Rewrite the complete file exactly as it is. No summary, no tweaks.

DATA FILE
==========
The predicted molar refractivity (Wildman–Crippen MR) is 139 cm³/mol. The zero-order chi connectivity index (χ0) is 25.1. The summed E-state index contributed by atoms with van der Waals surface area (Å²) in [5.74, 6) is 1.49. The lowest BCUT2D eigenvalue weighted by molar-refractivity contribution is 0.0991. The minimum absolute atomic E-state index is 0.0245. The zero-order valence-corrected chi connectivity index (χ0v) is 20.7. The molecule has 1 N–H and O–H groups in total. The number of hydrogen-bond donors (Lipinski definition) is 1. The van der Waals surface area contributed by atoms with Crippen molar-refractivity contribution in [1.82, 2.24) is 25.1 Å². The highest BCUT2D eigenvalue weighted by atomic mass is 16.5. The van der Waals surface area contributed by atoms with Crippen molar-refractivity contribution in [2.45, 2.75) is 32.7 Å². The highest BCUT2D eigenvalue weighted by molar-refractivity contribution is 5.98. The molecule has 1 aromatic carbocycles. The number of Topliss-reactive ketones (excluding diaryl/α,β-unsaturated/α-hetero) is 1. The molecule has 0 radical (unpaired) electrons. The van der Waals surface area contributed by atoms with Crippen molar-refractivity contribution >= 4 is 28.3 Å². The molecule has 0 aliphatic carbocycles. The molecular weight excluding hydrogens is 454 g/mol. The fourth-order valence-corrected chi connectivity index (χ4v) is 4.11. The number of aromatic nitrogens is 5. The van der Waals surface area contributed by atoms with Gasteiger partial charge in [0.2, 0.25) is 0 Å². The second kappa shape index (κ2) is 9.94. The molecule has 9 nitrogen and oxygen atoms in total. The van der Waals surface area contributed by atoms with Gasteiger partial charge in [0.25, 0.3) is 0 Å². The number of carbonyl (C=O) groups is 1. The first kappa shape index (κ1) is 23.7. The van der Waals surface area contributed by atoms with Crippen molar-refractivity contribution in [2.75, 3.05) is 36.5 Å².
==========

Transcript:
The predicted molar refractivity (Wildman–Crippen MR) is 139 cm³/mol. The zero-order chi connectivity index (χ0) is 25.1. The summed E-state index contributed by atoms with van der Waals surface area (Å²) in [5.74, 6) is 1.49. The lowest BCUT2D eigenvalue weighted by molar-refractivity contribution is 0.0991. The minimum absolute atomic E-state index is 0.0245. The zero-order valence-corrected chi connectivity index (χ0v) is 20.7. The molecule has 1 N–H and O–H groups in total. The number of hydrogen-bond donors (Lipinski definition) is 1. The van der Waals surface area contributed by atoms with Crippen molar-refractivity contribution in [1.82, 2.24) is 25.1 Å². The highest BCUT2D eigenvalue weighted by atomic mass is 16.5. The van der Waals surface area contributed by atoms with Crippen molar-refractivity contribution in [2.45, 2.75) is 32.7 Å². The highest BCUT2D eigenvalue weighted by molar-refractivity contribution is 5.98. The molecule has 1 aromatic carbocycles. The number of Topliss-reactive ketones (excluding diaryl/α,β-unsaturated/α-hetero) is 1. The molecule has 0 radical (unpaired) electrons. The van der Waals surface area contributed by atoms with Crippen molar-refractivity contribution >= 4 is 28.3 Å². The molecule has 0 aliphatic carbocycles. The molecular weight excluding hydrogens is 454 g/mol. The fourth-order valence-corrected chi connectivity index (χ4v) is 4.11. The number of aromatic nitrogens is 5. The van der Waals surface area contributed by atoms with Gasteiger partial charge in [0.2, 0.25) is 0 Å². The second kappa shape index (κ2) is 9.94. The molecule has 9 nitrogen and oxygen atoms in total. The van der Waals surface area contributed by atoms with Gasteiger partial charge in [0.25, 0.3) is 0 Å². The number of carbonyl (C=O) groups is 1. The first kappa shape index (κ1) is 23.7. The van der Waals surface area contributed by atoms with Crippen molar-refractivity contribution in [2.75, 3.05) is 36.5 Å².